In September, US job openings rose suggesting that the demand for labour remained strong, which could temper financial market expectations that the United States Federal Reserve would dial back its aggressive interest rate rise in December.
With roughly 1.9 job openings for every unemployed worker at the end of September, wage growth could remain elevated. But the Fed’s fight against inflation received a major boost from an Institute for Supply Management (ISM) survey on Tuesday showing raw materials prices fell for the first time in 28 months in October.
The latest jobs data, which came in advance of a broader employment report from the US Bureau of Labor Statistics on Friday, is disappointing for investors who are looking for signs that inflation is easing and that the Fed might consider tempering its interest rate increases.
“That really fuels the expectation that the Fed has to do more hiking,” said Jason Draho, head of asset allocation for the Americas at UBS Global Wealth Management. “The labour market is still too tight for the Fed.”
The US central bank is expected to deliver another 0.75 percent rate increase on Wednesday as it fights to cool demand for labour and the overall economy to bring inflation down to its 2 percent target.
Wall Street is concerned that the central bank is being too aggressive in slowing the economy, running the risk that it could bring on a recession.
“The good news of more job openings for everyone will be bad news for everyone if Fed officials become convinced they need to push interest rates even higher and faster than before,” said Christopher Rupkey, chief economist at FWDBONDS, a financial markets research firm in New York. “It is a head-scratcher where you have to wonder whether 10 million job openings can stop a recession from coming.”
Job openings, a measure of labour demand, increased by 437,000 and brought the total number of job openings to 10.7 million by the last day of September, the US Department of Labor said in its monthly Job Openings and Labor Turnover Survey, or JOLTS report. Data for August was revised higher to show 10.3 million job openings instead of 10.1 million, as previously reported.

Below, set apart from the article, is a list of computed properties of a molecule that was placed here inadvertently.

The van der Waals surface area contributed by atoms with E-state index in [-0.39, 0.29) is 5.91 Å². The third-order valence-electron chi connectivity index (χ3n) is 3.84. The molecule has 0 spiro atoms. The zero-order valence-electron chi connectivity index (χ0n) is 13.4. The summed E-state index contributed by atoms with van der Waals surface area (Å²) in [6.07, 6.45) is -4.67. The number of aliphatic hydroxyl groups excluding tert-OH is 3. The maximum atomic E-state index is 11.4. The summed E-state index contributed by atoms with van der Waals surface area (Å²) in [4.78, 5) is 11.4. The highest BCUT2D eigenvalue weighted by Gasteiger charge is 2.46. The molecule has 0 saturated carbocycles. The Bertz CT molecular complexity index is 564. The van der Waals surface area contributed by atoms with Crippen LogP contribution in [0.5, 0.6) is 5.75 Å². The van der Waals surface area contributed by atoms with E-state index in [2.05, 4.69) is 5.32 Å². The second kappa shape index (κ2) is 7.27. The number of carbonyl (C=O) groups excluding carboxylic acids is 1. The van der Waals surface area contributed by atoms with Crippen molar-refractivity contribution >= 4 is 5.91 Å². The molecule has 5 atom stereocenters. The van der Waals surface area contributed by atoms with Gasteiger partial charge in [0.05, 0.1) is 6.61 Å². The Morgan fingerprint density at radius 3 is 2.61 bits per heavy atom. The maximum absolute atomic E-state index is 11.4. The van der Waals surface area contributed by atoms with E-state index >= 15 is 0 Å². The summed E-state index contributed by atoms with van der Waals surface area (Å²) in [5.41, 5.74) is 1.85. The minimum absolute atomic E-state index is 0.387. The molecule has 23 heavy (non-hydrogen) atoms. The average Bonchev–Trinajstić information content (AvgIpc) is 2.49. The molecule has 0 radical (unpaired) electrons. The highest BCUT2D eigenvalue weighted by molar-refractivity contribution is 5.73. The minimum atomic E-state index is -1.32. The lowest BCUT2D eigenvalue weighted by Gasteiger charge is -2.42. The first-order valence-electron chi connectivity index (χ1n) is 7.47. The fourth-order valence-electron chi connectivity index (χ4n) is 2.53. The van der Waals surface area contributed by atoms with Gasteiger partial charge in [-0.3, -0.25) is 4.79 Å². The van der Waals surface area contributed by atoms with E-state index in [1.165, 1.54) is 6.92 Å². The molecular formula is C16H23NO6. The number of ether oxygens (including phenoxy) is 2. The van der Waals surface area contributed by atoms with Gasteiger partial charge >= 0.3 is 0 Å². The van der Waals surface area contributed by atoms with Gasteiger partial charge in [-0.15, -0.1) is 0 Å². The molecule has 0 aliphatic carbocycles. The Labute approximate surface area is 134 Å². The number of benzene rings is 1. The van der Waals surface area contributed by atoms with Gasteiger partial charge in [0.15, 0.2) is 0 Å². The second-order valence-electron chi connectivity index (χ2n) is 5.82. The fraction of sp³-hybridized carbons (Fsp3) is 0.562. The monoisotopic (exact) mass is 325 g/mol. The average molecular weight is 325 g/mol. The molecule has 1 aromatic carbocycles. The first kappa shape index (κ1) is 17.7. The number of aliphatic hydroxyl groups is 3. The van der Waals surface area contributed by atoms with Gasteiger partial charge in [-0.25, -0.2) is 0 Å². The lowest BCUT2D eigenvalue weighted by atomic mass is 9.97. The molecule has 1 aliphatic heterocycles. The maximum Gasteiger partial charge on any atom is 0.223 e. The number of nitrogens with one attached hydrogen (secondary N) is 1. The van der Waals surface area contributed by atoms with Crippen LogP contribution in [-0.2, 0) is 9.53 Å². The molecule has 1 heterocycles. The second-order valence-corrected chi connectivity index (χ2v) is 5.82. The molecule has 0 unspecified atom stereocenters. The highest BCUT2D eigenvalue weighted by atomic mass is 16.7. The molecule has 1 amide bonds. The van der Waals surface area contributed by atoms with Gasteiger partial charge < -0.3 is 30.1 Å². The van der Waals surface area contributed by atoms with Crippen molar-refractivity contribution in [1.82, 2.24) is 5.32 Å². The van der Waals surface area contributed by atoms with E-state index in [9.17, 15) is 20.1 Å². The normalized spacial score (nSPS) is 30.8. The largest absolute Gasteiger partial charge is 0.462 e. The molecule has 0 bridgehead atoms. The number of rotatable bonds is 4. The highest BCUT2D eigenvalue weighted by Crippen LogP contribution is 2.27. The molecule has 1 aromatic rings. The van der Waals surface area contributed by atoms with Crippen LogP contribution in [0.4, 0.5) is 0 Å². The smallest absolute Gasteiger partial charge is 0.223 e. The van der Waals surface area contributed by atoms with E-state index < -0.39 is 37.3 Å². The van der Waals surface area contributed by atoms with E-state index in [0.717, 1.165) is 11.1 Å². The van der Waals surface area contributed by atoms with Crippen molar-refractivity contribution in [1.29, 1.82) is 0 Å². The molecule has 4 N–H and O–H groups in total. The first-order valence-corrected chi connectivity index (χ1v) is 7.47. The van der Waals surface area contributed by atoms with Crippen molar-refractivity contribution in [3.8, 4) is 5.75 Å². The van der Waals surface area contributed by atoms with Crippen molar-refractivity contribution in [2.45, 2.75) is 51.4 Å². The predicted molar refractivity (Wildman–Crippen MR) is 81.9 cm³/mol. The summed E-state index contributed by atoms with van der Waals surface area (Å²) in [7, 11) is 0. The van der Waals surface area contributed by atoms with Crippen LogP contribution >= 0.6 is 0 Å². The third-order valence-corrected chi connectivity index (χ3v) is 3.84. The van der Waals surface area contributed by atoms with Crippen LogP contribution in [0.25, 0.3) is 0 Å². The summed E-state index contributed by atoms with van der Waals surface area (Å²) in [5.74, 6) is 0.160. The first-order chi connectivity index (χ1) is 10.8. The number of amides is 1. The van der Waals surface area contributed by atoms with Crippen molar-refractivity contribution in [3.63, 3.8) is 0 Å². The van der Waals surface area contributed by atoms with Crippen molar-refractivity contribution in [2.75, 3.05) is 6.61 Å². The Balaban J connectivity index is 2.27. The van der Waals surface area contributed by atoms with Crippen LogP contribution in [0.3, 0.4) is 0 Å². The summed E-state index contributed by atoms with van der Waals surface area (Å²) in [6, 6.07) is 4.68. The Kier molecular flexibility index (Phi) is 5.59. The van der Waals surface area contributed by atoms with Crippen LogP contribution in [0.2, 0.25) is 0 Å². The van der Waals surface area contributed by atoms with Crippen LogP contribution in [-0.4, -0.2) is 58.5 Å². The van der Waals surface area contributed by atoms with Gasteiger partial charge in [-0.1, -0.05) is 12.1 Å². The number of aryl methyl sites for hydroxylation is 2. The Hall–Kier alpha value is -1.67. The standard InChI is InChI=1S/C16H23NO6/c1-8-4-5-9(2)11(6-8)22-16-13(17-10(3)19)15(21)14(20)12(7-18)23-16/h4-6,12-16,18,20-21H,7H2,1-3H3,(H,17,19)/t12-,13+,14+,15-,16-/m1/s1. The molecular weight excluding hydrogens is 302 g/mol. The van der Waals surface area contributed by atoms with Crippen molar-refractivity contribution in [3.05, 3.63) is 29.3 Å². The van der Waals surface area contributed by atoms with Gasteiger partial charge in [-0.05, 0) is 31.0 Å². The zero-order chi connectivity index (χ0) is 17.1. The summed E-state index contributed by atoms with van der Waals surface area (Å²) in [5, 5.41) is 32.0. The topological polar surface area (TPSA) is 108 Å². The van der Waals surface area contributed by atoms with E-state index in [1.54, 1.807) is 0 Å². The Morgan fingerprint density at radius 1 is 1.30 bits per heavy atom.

Economists polled by Reuters had forecast 10 million vacancies. There were 215,000 more job openings in the accommodation and food services industries. Vacancies in healthcare and social assistance increased by 115,000, while the transportation, warehousing and utilities sector reported an additional 111,000 unfilled jobs.
But job openings decreased by 104,000 in wholesale trade. There were 83,000 fewer vacancies in the finance and insurance industry. The job openings rate increased to 6.5 percent from 6.3 percent in August. Hiring fell to 6.1 million from 6.3 million in August.
Hiring decreased by 57,000 in the durable goods manufacturing industry and fell by 40,000 in state and local government education.
Workers still quitting
About 4.1 million workers voluntarily quit their jobs, down from 4.2 million in August. The quits rate, viewed by policymakers and economists as a measure of job market confidence, was unchanged at 2.7 percent.
Layoffs dropped to 1.3 million from 1.5 million. Financial markets have been betting that the Fed would shift to a half-point rate rise at the December policy meeting.
The Fed has raised its benchmark overnight interest rate from near zero in March to the current range of 3 percent to 3.25 percent, the swiftest pace of policy tightening in a generation or more.